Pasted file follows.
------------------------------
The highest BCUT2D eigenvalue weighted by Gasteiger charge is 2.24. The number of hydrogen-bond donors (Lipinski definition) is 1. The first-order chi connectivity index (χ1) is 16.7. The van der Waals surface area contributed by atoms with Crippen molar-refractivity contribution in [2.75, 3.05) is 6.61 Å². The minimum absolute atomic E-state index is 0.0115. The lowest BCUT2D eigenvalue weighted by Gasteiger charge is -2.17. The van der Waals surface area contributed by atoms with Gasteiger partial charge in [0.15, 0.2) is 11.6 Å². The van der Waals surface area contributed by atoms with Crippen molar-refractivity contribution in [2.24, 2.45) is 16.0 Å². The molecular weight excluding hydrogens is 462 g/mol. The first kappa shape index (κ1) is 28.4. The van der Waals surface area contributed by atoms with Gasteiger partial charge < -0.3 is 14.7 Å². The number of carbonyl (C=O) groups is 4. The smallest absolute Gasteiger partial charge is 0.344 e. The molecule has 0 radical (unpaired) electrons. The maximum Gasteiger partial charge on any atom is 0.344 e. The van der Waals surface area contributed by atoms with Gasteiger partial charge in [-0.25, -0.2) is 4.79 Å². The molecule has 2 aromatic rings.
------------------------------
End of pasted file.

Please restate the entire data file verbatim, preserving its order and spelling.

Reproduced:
The highest BCUT2D eigenvalue weighted by Gasteiger charge is 2.24. The number of hydrogen-bond donors (Lipinski definition) is 1. The first-order chi connectivity index (χ1) is 16.7. The van der Waals surface area contributed by atoms with Crippen molar-refractivity contribution in [2.75, 3.05) is 6.61 Å². The minimum absolute atomic E-state index is 0.0115. The lowest BCUT2D eigenvalue weighted by Gasteiger charge is -2.17. The van der Waals surface area contributed by atoms with Gasteiger partial charge in [0.15, 0.2) is 11.6 Å². The van der Waals surface area contributed by atoms with Crippen molar-refractivity contribution in [2.24, 2.45) is 16.0 Å². The molecular weight excluding hydrogens is 462 g/mol. The first kappa shape index (κ1) is 28.4. The van der Waals surface area contributed by atoms with Gasteiger partial charge < -0.3 is 14.7 Å². The number of carbonyl (C=O) groups is 4. The smallest absolute Gasteiger partial charge is 0.344 e. The molecule has 0 radical (unpaired) electrons. The maximum Gasteiger partial charge on any atom is 0.344 e. The van der Waals surface area contributed by atoms with Gasteiger partial charge in [-0.25, -0.2) is 4.79 Å². The molecule has 2 aromatic rings.